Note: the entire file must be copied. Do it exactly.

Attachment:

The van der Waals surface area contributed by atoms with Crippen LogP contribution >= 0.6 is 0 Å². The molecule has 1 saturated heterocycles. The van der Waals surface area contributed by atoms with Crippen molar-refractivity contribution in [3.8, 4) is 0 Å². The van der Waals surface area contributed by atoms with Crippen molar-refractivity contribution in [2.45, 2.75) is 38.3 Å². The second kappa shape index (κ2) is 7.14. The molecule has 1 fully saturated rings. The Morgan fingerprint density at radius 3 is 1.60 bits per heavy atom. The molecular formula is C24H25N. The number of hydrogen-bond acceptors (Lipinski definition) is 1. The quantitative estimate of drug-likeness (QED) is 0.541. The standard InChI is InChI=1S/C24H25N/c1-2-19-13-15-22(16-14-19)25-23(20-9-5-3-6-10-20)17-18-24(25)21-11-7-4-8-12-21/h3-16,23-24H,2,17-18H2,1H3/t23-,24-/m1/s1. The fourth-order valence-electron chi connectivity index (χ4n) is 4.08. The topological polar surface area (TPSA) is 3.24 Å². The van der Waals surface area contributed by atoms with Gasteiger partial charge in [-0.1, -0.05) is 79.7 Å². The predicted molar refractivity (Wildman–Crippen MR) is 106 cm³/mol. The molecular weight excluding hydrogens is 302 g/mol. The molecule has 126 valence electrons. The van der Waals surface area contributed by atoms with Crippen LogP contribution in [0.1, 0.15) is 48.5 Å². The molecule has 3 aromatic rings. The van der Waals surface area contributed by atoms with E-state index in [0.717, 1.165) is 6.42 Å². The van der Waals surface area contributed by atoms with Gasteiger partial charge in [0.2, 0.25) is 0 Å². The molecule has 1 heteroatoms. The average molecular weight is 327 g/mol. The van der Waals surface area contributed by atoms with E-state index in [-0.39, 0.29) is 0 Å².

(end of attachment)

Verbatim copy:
The van der Waals surface area contributed by atoms with Crippen LogP contribution >= 0.6 is 0 Å². The molecule has 1 saturated heterocycles. The van der Waals surface area contributed by atoms with Crippen molar-refractivity contribution in [3.8, 4) is 0 Å². The van der Waals surface area contributed by atoms with Crippen molar-refractivity contribution in [2.45, 2.75) is 38.3 Å². The second kappa shape index (κ2) is 7.14. The molecule has 1 fully saturated rings. The Morgan fingerprint density at radius 3 is 1.60 bits per heavy atom. The molecular formula is C24H25N. The number of hydrogen-bond acceptors (Lipinski definition) is 1. The quantitative estimate of drug-likeness (QED) is 0.541. The standard InChI is InChI=1S/C24H25N/c1-2-19-13-15-22(16-14-19)25-23(20-9-5-3-6-10-20)17-18-24(25)21-11-7-4-8-12-21/h3-16,23-24H,2,17-18H2,1H3/t23-,24-/m1/s1. The fourth-order valence-electron chi connectivity index (χ4n) is 4.08. The topological polar surface area (TPSA) is 3.24 Å². The van der Waals surface area contributed by atoms with Gasteiger partial charge in [-0.1, -0.05) is 79.7 Å². The predicted molar refractivity (Wildman–Crippen MR) is 106 cm³/mol. The molecular weight excluding hydrogens is 302 g/mol. The molecule has 126 valence electrons. The van der Waals surface area contributed by atoms with Crippen LogP contribution in [0.1, 0.15) is 48.5 Å². The molecule has 3 aromatic rings. The van der Waals surface area contributed by atoms with E-state index in [0.717, 1.165) is 6.42 Å². The van der Waals surface area contributed by atoms with Gasteiger partial charge in [0.2, 0.25) is 0 Å². The molecule has 1 heteroatoms. The average molecular weight is 327 g/mol. The van der Waals surface area contributed by atoms with E-state index in [-0.39, 0.29) is 0 Å².